By on February 3, 2016

2015 Dodge Charger V6 AWD Rallye (3 of 13)

More than half a million 2011 through 2016 Dodge Chargers are being recalled because they can’t stay up.

Jack points on the Chargers may become deformed, causing the cars to slip off their jacks when owners are changing a flat.

Three minor injuries have been attributed to the issue, said Fiat Chrysler Automobiles. One minor headline joke can also be attributed to Dodge’s problem of keeping it up. There’s no word on whether Dodge will be asking sister-brand Fiat for blue pills to rectify the issue.

According to FCA, owners will be provided with wheel chocks so affected vehicles can be safely jacked.

The recall mostly targets vehicles in the United States, which accounts for 442,000 Charger sales for the affected model years.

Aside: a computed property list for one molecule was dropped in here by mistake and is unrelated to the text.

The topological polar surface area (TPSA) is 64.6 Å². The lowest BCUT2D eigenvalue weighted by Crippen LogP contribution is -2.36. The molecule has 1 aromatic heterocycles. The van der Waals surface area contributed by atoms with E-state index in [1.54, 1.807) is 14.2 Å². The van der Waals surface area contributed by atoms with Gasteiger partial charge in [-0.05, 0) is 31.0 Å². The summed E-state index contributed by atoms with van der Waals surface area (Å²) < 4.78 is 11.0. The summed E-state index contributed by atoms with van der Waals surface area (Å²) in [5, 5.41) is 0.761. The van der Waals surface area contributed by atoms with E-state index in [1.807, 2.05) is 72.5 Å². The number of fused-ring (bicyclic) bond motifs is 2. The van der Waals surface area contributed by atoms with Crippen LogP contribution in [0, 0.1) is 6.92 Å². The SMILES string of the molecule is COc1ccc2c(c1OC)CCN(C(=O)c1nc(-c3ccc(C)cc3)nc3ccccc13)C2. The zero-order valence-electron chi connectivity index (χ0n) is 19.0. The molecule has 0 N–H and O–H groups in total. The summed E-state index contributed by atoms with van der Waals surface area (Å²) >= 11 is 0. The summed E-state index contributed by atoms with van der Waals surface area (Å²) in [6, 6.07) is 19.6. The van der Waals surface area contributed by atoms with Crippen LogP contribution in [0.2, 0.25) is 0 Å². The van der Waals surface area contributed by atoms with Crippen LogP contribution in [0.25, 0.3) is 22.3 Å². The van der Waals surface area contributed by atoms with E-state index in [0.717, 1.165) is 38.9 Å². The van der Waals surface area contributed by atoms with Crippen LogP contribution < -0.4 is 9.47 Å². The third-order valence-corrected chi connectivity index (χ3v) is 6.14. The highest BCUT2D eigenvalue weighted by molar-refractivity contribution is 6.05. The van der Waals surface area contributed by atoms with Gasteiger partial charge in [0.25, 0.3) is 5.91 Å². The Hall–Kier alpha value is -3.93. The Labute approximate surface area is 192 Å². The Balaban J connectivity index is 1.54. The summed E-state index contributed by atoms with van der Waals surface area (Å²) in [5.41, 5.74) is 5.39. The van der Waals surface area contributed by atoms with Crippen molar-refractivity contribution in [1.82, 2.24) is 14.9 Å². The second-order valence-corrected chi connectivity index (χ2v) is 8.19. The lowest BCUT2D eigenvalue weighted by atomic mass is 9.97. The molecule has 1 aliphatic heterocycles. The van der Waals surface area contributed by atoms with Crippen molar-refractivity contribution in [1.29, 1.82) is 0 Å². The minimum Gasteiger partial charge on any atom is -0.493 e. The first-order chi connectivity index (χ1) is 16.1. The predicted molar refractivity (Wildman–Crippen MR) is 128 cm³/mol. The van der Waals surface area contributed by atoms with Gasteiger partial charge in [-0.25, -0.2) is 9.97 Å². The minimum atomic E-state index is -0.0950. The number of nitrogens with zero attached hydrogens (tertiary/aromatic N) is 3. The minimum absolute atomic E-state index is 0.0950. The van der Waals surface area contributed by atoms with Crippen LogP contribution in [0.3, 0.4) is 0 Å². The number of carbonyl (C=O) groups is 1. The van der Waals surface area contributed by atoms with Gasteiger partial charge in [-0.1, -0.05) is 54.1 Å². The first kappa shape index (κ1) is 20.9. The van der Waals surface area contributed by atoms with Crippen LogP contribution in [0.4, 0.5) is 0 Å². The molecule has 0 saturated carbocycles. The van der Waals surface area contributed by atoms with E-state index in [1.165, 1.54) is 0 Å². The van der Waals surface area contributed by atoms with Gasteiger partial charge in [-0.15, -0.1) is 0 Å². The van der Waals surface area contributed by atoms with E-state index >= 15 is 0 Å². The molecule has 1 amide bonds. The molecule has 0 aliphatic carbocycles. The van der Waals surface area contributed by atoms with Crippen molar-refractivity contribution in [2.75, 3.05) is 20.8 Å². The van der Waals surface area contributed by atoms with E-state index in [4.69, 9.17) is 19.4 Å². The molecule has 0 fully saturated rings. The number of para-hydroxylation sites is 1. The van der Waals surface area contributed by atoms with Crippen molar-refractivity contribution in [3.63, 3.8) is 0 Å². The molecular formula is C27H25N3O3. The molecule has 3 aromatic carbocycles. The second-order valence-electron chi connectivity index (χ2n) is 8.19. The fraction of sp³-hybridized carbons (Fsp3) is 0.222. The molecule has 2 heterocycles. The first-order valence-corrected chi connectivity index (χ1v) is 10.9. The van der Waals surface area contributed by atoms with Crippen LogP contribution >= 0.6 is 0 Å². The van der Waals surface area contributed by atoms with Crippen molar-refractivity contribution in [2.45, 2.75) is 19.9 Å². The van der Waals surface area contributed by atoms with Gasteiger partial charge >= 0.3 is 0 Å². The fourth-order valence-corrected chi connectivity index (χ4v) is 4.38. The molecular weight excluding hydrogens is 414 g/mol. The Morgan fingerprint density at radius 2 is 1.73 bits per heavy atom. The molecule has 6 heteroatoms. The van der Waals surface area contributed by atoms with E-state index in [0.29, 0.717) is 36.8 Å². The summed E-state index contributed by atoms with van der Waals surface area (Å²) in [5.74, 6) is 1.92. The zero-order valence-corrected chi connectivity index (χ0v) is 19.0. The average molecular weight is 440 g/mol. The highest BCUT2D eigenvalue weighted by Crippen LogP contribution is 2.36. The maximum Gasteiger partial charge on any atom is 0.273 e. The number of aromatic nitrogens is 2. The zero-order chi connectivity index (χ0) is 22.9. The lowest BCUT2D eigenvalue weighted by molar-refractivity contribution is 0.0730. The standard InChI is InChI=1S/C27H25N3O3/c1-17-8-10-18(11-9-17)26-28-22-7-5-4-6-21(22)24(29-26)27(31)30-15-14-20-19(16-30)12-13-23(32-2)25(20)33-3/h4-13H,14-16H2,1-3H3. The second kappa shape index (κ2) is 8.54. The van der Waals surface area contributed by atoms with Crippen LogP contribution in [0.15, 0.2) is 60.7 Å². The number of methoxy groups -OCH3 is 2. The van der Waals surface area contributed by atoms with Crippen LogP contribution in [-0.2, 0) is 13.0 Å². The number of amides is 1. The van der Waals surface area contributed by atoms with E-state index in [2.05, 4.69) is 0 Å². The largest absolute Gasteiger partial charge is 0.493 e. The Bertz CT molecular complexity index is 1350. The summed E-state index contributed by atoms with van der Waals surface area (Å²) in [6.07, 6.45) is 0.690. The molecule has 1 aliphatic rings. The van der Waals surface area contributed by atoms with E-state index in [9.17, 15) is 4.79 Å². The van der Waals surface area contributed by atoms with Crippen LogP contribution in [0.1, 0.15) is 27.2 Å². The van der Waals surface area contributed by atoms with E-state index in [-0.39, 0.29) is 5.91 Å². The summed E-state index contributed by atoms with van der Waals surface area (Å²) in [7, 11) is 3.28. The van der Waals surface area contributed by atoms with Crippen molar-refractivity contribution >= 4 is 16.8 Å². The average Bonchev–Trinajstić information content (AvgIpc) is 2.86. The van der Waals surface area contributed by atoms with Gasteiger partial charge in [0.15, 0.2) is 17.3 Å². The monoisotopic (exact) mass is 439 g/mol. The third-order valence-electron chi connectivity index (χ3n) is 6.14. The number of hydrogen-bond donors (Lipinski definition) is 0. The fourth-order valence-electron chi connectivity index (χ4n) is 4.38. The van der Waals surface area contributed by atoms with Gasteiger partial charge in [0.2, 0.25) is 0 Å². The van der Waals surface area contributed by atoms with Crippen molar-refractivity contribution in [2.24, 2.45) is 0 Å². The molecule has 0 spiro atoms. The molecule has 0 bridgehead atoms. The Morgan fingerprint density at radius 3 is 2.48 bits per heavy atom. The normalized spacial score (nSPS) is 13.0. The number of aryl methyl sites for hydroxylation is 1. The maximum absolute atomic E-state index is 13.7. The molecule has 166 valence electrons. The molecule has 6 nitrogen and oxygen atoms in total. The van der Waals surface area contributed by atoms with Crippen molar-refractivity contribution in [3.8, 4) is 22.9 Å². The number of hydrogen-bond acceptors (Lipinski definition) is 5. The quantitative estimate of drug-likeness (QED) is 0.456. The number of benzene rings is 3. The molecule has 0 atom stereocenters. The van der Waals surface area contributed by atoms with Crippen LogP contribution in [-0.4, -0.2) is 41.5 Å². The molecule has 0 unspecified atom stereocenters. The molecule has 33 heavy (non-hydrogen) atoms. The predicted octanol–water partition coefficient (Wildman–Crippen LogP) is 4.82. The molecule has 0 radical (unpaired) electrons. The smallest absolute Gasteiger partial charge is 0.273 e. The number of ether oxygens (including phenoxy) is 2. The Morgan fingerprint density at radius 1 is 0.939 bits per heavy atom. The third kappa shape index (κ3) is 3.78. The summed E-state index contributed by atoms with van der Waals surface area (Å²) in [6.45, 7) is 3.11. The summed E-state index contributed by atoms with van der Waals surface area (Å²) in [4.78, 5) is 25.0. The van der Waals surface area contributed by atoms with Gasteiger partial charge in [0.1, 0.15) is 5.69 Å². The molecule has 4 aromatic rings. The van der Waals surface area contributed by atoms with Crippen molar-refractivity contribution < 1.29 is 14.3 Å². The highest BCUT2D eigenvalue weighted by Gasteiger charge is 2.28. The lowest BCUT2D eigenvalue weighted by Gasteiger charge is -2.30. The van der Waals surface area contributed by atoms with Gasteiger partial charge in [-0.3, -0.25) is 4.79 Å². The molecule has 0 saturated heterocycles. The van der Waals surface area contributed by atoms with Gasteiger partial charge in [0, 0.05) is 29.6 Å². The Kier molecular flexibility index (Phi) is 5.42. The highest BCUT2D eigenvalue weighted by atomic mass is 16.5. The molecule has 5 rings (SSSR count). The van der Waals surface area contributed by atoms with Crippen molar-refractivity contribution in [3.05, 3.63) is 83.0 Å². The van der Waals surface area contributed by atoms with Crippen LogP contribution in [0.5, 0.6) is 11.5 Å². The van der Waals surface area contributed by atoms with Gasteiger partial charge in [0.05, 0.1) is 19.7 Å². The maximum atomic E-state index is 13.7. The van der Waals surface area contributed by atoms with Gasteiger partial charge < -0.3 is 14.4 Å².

[Source: AP via Driving.ca]

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66 Comments on “Dodge Recalls Jack-off Chargers...”


  • avatar
    CoreyDL

    So they’re going to pass out some plastic chocks, rather than fix the problem where the frame is so weak at points that it bends?

    #greatsuccesss

  • avatar
    ajla

    Only dipsh*ts would own one of these anyway.

    Ease of jacking is one of those things that older vehicles seem to have up on the modern ones.

  • avatar
    sirwired

    Doesn’t this same problem pretty much affect every car on the road where the factory jack straddles a pinch-weld?

    Speaking for myself, I always carry a 1′ square of sturdy plywood to keep the thing from sinking into the muck, and a couple of crude chocks cut from 4×4’s to keep the car from going anywhere.